How to Be, Part III: The Ingredients

Continued from April 22, 2014 post, How to Be, Part II: Holy Saturday

How do I get unstuck?

How do I get out of my own way?

I don’t think I knew what was missing for me those months I drove back and forth to Santa Fe to teach. I thought that if I just had more time, if I were writing more, if I could just figure out how to balance parenting and paid work and writing (and turn more of my writing into paid work!) and relationship, then I could bring my best self to those fifth graders. I could channel M’s sarcasm into an autobiographical comic strip or transform J’s indifference into curiosity or finally develop a hands-on project that was so engaging L would want to stay in his seat. And if I couldn’t do any of those things, then I could at least draw on reserves of compassion and patience to combat the tendency of my shadow side to personalize normal fifth grade boy behavior, buying into the belief that M makes snide remarks and J doesn’t care and L wanders the room because they hate me, and they must hate me because I’m boring and I suck.

Part of me was right, not about being boring or sucking, but about the other stuff. I did need to be writing more. (I always need to be writing more.) I did need more balance in my life. But my frame for correcting the problem was askew. It wasn’t about figuring things out, cracking the code to that age-old work/life balance question. I didn’t need to think my way through this. I needed to do something.

The simple answer to those questions I asked Ana Castillo is this: you just do. You get unstuck by moving. You get out of the way by getting.

So I filled a jar.

Chrissie Orr is the creative genius behind El Otro Lado. As a little girl in Scotland, she would help her mother make jam. There was no recipe. Her mother knew just when to pick the berries, how much sugar to add, how long to stir the pot, when to pour the goo into the jars. She shared these stories at the closing of El Otro Lado for the 2013-2014 school year. She talked about who we are as artists and teachers and teaching artists, how each of us has a need for reflection, how each of us intuitively knows what supports us in our reflective process, the ingredients, so to speak. She gave each of us a jar and asked us to fill it with words or natural materials (or a mix) that symbolize what supports us in our reflective practice. Then she set us loose at The Academy for the Love of Learning. My role with El Otro Lado has changed. Last year I stepped aside as a teaching artist and came on as part of the facilitation team for teacher/teaching artist gatherings. It takes a lot for me to step out of my facilitator role and enter into an art experience. Even if the art experience is really cool—working with vellum, writing an ode—I tend to stand back and watch the room, hold the space. Part of it lies in being present to the participants, holding space so they can move freely within it. But part of it is fear. What if I enter this experience and nothing comes? But this time I picked up a jar and asked Chrissie, “Can we do this too?”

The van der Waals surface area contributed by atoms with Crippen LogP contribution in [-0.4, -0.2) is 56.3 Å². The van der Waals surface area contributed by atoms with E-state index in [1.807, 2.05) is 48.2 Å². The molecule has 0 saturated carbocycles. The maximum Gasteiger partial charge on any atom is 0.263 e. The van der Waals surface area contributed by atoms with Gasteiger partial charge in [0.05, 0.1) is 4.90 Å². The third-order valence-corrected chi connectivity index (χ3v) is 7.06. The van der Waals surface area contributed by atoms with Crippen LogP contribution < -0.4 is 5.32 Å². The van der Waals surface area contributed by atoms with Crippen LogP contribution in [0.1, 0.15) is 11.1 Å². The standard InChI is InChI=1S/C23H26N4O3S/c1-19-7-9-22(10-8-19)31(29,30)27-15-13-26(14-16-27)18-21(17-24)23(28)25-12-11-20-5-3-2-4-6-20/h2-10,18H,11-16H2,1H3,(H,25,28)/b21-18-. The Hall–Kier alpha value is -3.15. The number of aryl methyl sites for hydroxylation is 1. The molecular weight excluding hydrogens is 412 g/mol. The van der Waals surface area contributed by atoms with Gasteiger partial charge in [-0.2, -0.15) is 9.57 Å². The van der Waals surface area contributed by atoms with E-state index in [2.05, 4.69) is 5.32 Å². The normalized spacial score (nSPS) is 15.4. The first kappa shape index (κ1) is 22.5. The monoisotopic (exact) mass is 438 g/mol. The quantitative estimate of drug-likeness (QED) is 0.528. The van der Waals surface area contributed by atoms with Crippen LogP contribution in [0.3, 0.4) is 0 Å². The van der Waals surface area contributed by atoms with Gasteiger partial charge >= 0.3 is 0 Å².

I walked the arroyo at the northern edge of the Academy’s property. I scooped a handful of rocky sand into the jar. I found a flat rock shaped like a heart. Not a Valentine heart, but the actual muscle that pumps blood through my body. I broke a dry sprig of chamisa from its branch. I followed a vine of gourds, some perfectly intact, hardened, a hint of green or yellow at the ombligo connecting the gourd to the vine. Some had a jagged window cracked into them, and I imagined the sparrow that might have tapped in search of food. I picked a dried flower, the petals like parchment. And then I found my gourd. It was broken open as though from within. It was an egg, a nest, a cocoon, a hatch. It was shelter.

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Published in: on June 26, 2014 at 8:11 am  Comments (1)  

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One CommentLeave a comment

  1. You inspire me, Beautiful One. Being in motion is the key. We get “unstuck by doing.” Thank you for the reminder.


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